In kidney paired exchange, you have a donor willing to donate a kidney on your behalf, but you are incompatible with the donor or want to try to find a better match. With kidney paired exchange, your donor will donate their kidney to another recipient in exchange for a compatible kidney for you.
In the example at right, the first pair, a mother and her son, are incompatible. The second pair, a husband and his wife, are also incompatible. In this exchange, the mother donates to the wife of the second pair and the husband donates to the son in the first pair; this is called a loop.
Kidney paired exchange was originally created to overcome donor-recipient incompatibility; however, as a kidney patient with a compatible donor, you may want to participate in a paired exchange to find a donor who is a better match for you, while still allowing your donor to donate on your behalf. A better match usually means your transplanted kidney will last longer and you will require less immunosuppressive medication.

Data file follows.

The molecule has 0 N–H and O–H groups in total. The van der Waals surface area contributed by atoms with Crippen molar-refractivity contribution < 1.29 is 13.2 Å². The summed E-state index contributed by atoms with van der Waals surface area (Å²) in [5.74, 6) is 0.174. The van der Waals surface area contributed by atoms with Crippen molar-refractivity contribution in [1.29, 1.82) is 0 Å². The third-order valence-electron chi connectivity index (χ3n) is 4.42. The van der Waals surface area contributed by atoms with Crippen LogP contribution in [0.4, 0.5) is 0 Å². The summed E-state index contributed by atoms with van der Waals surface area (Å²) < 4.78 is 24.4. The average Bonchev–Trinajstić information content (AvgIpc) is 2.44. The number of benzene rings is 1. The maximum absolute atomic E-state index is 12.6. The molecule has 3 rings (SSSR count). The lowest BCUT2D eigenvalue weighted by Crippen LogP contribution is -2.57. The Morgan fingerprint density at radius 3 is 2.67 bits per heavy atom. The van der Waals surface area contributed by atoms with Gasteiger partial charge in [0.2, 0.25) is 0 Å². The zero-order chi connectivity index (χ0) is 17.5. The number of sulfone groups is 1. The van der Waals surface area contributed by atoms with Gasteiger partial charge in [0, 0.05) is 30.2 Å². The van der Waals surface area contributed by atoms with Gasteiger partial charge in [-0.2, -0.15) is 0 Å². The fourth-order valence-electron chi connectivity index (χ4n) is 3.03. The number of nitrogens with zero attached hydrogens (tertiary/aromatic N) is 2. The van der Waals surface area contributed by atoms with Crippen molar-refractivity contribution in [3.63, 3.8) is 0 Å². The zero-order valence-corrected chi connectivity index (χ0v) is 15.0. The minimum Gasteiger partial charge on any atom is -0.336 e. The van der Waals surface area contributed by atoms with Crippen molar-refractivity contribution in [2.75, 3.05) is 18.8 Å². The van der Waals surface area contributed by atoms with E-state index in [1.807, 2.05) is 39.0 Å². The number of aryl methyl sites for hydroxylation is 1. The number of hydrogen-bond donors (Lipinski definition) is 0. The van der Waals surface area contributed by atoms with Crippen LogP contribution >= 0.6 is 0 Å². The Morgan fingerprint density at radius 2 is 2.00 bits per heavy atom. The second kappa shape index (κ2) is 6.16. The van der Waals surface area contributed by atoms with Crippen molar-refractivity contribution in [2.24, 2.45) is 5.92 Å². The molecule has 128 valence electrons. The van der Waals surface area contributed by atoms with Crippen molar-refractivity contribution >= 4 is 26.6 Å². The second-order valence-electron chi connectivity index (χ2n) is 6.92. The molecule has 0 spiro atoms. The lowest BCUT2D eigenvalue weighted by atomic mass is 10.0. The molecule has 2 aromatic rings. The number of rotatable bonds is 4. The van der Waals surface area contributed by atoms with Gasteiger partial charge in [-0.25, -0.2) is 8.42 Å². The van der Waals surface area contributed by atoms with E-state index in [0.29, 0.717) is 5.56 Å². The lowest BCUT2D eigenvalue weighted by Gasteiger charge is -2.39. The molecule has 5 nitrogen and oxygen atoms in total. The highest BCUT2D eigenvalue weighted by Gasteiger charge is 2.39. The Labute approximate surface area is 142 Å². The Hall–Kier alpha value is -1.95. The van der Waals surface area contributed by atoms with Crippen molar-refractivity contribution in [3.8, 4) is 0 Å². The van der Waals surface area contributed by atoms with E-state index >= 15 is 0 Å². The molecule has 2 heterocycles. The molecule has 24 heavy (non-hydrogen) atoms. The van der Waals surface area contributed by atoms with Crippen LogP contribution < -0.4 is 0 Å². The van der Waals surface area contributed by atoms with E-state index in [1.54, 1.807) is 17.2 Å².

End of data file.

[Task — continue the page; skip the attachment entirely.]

Typically, all of the surgeries in a paired exchange happen on the same day. A newer, more convenient option is the National Kidney Registry’s Standard Voucher Program, which is becoming more popular than traditional paired exchange because it allows the donor to schedule donation surgery at a time that is more convenient for them.
In addition to making donation easier for the donor, paired exchange through the NKR is generally better for transplant recipients. Despite facilitating transplants for more difficult cases, NKR transplants have better outcomes compared to the typical living donor transplant in the United States.